The theodolite is an instrument used for measuring angles in surveying, where the angle required is indicated by the position of a moving sighting arm or alidade on a stationary scale. The more common form in the sixteenth century was the 'simple' theodolite, where there is a single circular scale for measuring horizontal angles. The more complex 'altazimuth' theodolite has scales for vertical as well as horizontal angles, the vertical scale usually being a semicircle. The altazimuth instrument would not have been called a theodolite in the period, but was given a more individual name, such as the 'topographical instrument' described by Leonard Digges.

A magnetic compass will generally be included for orientation, but the essential feature of the theodolite is that the angle is read from the position of an alidade, not of a magnetic needle. Thus the divided circle does not move during the operation, but its orientation is maintained by reference to the magnetic needle. The usual division of the circle is into degrees, but other possibilities are the winds (eight sectors with Mediterranean wind names each divided to 45 degrees), the points of the marine compass and the shadow square. Often shadow square divisions are combined with degrees.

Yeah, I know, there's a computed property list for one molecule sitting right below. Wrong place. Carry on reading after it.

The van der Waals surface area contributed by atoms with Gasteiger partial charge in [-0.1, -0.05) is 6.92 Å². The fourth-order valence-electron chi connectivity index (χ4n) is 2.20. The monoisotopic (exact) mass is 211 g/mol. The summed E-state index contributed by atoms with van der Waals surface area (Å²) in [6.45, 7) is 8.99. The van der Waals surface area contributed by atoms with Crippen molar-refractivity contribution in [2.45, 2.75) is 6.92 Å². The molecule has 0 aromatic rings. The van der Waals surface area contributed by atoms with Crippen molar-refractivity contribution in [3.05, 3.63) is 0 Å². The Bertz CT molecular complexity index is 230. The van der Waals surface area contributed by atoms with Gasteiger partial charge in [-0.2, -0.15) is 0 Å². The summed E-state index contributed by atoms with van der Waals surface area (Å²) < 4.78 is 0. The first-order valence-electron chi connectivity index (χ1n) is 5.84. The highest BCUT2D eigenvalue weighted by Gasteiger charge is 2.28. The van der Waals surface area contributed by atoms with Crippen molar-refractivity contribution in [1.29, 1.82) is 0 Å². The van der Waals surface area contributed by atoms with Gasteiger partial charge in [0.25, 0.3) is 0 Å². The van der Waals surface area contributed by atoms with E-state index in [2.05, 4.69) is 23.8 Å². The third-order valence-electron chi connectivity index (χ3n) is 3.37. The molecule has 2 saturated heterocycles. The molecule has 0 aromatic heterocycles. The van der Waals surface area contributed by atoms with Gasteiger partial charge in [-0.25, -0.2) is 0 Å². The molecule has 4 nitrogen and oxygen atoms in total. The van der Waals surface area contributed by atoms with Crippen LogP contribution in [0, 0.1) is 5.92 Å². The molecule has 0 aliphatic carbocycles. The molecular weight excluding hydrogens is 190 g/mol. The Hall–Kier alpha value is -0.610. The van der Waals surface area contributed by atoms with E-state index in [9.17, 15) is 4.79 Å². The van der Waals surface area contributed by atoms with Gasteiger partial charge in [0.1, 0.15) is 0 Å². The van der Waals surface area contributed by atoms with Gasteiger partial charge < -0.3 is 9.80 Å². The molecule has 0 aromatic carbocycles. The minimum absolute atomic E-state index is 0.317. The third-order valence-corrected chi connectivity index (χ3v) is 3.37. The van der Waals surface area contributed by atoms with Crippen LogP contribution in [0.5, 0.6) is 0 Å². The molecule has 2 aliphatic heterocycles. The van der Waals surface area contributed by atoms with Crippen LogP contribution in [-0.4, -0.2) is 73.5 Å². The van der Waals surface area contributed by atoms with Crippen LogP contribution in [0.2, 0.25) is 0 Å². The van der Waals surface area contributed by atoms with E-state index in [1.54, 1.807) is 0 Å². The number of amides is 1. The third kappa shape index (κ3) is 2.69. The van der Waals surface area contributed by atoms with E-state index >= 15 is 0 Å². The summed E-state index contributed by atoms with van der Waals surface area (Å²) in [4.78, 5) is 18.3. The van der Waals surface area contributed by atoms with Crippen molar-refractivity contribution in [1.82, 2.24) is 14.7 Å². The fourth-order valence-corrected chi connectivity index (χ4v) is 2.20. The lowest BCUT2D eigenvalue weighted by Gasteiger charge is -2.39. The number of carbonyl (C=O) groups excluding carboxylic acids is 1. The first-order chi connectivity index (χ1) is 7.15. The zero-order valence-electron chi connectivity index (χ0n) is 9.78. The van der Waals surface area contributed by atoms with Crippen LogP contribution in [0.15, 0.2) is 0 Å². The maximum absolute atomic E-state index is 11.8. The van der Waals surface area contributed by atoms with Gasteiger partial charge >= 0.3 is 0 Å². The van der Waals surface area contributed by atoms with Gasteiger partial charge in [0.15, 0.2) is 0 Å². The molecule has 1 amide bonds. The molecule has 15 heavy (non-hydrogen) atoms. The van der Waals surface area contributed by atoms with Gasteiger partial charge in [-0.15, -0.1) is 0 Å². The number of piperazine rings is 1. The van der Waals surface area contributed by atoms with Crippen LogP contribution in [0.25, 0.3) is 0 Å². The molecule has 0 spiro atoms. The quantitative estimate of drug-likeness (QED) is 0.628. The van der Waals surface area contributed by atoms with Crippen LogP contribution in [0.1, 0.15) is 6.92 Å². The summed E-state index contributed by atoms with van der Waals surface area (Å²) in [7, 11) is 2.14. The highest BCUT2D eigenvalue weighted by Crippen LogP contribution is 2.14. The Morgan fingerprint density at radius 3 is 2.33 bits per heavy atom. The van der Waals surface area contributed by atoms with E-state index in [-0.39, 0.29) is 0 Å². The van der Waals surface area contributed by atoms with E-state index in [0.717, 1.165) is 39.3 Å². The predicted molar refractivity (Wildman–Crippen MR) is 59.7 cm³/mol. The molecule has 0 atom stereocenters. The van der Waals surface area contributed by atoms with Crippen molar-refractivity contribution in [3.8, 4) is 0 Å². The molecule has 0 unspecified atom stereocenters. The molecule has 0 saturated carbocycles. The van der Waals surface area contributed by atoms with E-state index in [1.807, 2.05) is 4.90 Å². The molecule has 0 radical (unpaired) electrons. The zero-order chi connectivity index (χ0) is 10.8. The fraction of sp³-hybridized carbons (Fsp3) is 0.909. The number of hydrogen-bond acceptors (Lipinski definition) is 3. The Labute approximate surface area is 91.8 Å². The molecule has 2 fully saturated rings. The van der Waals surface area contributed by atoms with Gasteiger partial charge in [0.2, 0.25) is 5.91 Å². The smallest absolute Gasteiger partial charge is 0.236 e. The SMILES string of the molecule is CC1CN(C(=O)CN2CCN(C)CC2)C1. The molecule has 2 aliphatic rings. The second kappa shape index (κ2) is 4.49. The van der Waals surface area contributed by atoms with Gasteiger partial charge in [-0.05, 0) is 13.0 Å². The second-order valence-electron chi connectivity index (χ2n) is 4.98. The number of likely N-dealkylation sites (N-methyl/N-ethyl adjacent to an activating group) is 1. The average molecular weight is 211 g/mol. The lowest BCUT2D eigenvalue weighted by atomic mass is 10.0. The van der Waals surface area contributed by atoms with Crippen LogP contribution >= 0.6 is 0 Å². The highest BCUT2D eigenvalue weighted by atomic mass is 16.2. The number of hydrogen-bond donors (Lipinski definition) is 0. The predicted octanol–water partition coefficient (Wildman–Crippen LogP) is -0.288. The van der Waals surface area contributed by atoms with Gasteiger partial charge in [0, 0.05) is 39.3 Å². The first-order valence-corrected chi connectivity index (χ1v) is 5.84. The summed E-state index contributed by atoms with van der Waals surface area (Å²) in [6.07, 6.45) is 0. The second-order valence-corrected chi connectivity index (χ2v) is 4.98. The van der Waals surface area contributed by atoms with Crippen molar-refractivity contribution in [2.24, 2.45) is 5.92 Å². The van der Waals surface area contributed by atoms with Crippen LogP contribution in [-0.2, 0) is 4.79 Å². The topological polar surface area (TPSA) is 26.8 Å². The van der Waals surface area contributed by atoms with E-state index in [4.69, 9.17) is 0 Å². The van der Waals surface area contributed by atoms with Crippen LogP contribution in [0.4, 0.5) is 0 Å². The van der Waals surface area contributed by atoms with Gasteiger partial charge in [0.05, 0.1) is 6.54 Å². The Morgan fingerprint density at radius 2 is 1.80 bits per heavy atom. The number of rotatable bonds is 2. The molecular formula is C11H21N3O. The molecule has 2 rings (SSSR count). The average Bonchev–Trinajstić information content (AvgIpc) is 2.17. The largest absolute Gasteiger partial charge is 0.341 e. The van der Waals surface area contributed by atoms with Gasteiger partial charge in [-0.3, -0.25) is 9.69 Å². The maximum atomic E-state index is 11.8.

The simple theodolite became popular in the 16th century, as an instrument for general surveying and triangulation. The altazimuth instrument was described, but little used.

Jim Bennett
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